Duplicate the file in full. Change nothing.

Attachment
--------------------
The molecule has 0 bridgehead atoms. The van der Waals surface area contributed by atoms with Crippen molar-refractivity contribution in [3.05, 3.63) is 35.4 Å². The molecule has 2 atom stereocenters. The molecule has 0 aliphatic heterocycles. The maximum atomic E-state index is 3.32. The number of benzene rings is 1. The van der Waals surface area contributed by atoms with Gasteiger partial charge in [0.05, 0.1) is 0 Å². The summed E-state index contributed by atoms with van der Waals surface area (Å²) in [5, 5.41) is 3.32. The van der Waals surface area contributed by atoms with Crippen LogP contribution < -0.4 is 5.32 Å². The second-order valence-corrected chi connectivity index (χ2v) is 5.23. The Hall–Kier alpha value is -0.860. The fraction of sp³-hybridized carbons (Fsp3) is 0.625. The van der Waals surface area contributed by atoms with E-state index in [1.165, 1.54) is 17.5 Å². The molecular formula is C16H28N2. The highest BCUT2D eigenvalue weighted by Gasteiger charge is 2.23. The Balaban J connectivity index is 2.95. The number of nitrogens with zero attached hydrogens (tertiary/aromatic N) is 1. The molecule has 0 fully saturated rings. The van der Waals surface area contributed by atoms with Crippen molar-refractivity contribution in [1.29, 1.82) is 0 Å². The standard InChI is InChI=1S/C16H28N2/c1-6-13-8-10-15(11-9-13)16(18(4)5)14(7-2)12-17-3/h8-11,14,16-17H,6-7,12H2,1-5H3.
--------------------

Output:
The molecule has 0 bridgehead atoms. The van der Waals surface area contributed by atoms with Crippen molar-refractivity contribution in [3.05, 3.63) is 35.4 Å². The molecule has 2 atom stereocenters. The molecule has 0 aliphatic heterocycles. The maximum atomic E-state index is 3.32. The number of benzene rings is 1. The van der Waals surface area contributed by atoms with Gasteiger partial charge in [0.05, 0.1) is 0 Å². The summed E-state index contributed by atoms with van der Waals surface area (Å²) in [5, 5.41) is 3.32. The van der Waals surface area contributed by atoms with Crippen LogP contribution < -0.4 is 5.32 Å². The second-order valence-corrected chi connectivity index (χ2v) is 5.23. The Hall–Kier alpha value is -0.860. The fraction of sp³-hybridized carbons (Fsp3) is 0.625. The van der Waals surface area contributed by atoms with E-state index in [1.165, 1.54) is 17.5 Å². The molecular formula is C16H28N2. The highest BCUT2D eigenvalue weighted by Gasteiger charge is 2.23. The Balaban J connectivity index is 2.95. The number of nitrogens with zero attached hydrogens (tertiary/aromatic N) is 1. The molecule has 0 fully saturated rings. The van der Waals surface area contributed by atoms with Crippen molar-refractivity contribution in [1.29, 1.82) is 0 Å². The standard InChI is InChI=1S/C16H28N2/c1-6-13-8-10-15(11-9-13)16(18(4)5)14(7-2)12-17-3/h8-11,14,16-17H,6-7,12H2,1-5H3.